“As a parent, I think the thing that I’ve enjoyed the most about what he’s taken out of farming is a great work ethic that carries over into other things he does,” Kim Sharpe said.
“I think I’ve got a lot of work to do. We’ve got cows here with good genetics, but there’s always improvement to make,” Sharpe said as he walked across the road from his house to the milking parlor. “I definitely want to be on a farm, I want to run a farm.”



Priest suit dismissed

Judge cites statute of limitations

Staff Reporter

SYRACUSE — Ruling that they waited too long before filing their claims, a state Supreme Court judge on Thursday dismissed lawsuits that accused two former Catholic priests of sexually abusing four Cortland women when they were teen-agers.
Supreme Court Justice Edward D. Carni on Thursday dismissed a lawsuit brought by a Cortland woman against Monsignor John M. Zeder, the Rev. Thomas Keating, Bishop James Moyihan, Bishop Thomas Costello and the Diocese of Syracuse.
The woman is named as Jane Doe in court papers.
Carni also dismissed a similar suit filed by three sisters, Kristin Hansen, Amy Hansen and Karen Hansen, against Keating, Moynihan, Costello and the Diocese of Syracuse.
Both suits claimed Zeder and Keating abused the women between 1978 and 1985 while they were priests at St. Mary’s Church on Main Street in Cortland.
Carni ruled the claims in both cases were filed too long after the alleged incidents occurred.
According to the decisions, the statute of limitations requires the women to have filed a claim within one year of when the alleged abuse ended. For Doe, the claim should have been filed by the end of 1985, while the Hansen sisters needed to file by 1988.
Doe said this morning that the abuse she suffered was like “spiritual murder.”
“Many have left the Roman Catholic faith,” she said. “What hurt me the most was losing my faith for 10 years. I put this decision in the Lord’s hands and for him it was time to end this. I am blessed that my faith is stronger now than it has ever been.”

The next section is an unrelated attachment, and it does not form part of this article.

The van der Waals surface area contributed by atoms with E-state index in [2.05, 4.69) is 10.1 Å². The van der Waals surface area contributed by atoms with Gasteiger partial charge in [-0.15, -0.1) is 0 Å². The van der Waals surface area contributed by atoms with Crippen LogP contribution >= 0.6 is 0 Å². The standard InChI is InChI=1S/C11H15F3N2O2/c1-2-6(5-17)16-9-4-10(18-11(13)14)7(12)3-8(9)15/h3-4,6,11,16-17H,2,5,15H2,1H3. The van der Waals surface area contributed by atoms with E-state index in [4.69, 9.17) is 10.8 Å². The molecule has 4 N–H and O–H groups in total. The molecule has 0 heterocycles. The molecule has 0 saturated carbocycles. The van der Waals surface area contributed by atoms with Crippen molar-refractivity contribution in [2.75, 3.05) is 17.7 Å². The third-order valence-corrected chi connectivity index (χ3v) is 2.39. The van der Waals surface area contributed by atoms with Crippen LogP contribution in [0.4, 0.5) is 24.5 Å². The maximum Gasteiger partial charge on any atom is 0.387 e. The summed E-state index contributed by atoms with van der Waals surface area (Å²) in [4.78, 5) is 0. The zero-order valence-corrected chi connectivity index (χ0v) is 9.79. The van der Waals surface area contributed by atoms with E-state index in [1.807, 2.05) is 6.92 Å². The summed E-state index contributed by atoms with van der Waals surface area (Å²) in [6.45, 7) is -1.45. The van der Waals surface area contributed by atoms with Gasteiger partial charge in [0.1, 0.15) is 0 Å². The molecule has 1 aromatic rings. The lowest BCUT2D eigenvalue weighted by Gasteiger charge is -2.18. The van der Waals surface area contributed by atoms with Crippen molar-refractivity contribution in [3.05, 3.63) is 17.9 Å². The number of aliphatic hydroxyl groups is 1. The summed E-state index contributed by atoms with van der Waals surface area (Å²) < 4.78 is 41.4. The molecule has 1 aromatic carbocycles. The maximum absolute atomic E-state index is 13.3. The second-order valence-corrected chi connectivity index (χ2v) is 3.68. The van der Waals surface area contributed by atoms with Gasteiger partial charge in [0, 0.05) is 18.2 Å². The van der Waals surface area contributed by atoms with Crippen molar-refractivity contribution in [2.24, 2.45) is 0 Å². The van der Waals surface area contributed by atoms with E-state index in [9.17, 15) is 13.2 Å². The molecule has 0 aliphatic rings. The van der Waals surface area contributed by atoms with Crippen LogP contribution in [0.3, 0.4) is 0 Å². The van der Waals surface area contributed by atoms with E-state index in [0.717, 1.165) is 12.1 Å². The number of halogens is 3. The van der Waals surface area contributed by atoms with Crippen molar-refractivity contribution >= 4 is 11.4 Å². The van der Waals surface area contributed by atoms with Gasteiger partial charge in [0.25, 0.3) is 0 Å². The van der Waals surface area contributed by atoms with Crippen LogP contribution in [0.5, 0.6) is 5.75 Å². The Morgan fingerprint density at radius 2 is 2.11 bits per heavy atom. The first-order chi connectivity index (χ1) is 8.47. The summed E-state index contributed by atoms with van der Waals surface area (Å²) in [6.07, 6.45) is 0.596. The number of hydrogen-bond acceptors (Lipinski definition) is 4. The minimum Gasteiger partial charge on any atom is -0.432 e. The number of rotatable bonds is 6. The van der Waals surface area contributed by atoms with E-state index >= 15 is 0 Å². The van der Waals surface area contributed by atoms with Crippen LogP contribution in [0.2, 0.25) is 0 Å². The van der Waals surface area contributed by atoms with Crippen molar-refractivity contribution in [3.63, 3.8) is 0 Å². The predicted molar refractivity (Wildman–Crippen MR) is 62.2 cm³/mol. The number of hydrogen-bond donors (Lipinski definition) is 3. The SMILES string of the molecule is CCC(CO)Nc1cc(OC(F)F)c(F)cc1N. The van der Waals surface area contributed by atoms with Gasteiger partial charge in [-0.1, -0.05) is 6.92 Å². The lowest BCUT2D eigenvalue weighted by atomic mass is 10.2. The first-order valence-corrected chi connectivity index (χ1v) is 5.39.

TC3 creates mobile Web site

DRYDEN — In an effort to make important information more readily available, Tompkins Cortland Community College has made part of its Web site accessible via cell phones. Students using TC3 Mobile can retrieve grades, class schedule, scores and schedules for TC3 athletic teams, directions, a weather cam, and contact numbers for key offices on campus. The pages formatted for cell phone viewing can be found at
TC3 Mobile is a product of the college’s information technology department. “We constantly ask ourselves which technology applications make sense,” said Marty Christofferson, TC3’s director of information technology. “We look for technology that is cost effective and that will improve the lives of our students and faculty.”
Working with the college’s software provider, TC3 was able to modify existing Web pages to suit cell phones’ screens, often stripping out graphics and including only simple text. The result is a convenient way to access important information. “We had to think differently about what students would want to access with their cell phones,” said Christofferson. “For example, we don’t envision someone trying to register for courses from a cell phone key pad, but they would want access to easy-to-execute applications, like checking their grades.”
“We try very hard to use technology in ways that are smart to support learning and the non-academic needs of our learners,” said TC3 President Carl Haynes. “We pride ourselves on the strong collaborative effort between our academic and administrative technology staffs who have created a great vision for how we use technology.”